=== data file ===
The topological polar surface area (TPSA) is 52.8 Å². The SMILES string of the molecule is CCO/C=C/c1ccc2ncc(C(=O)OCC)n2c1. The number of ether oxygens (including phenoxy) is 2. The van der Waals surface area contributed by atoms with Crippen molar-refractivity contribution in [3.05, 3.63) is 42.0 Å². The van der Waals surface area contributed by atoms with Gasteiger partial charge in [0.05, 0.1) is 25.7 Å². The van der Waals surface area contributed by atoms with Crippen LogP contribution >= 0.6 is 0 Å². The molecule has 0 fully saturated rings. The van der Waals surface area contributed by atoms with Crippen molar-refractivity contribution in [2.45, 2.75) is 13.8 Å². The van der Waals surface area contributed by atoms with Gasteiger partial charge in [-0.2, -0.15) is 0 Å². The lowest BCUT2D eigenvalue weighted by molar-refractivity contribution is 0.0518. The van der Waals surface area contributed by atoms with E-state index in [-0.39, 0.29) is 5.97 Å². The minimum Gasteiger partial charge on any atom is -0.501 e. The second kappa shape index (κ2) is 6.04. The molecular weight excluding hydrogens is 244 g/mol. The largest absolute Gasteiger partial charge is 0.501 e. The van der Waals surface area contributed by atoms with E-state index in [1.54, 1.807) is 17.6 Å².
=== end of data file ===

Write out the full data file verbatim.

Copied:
The topological polar surface area (TPSA) is 52.8 Å². The SMILES string of the molecule is CCO/C=C/c1ccc2ncc(C(=O)OCC)n2c1. The number of ether oxygens (including phenoxy) is 2. The van der Waals surface area contributed by atoms with Crippen molar-refractivity contribution in [3.05, 3.63) is 42.0 Å². The van der Waals surface area contributed by atoms with Gasteiger partial charge in [0.05, 0.1) is 25.7 Å². The van der Waals surface area contributed by atoms with Crippen LogP contribution >= 0.6 is 0 Å². The molecule has 0 fully saturated rings. The van der Waals surface area contributed by atoms with Crippen molar-refractivity contribution in [2.45, 2.75) is 13.8 Å². The van der Waals surface area contributed by atoms with Gasteiger partial charge in [-0.2, -0.15) is 0 Å². The lowest BCUT2D eigenvalue weighted by molar-refractivity contribution is 0.0518. The van der Waals surface area contributed by atoms with E-state index in [-0.39, 0.29) is 5.97 Å². The minimum Gasteiger partial charge on any atom is -0.501 e. The second kappa shape index (κ2) is 6.04. The molecular weight excluding hydrogens is 244 g/mol. The largest absolute Gasteiger partial charge is 0.501 e. The van der Waals surface area contributed by atoms with E-state index in [1.54, 1.807) is 17.6 Å².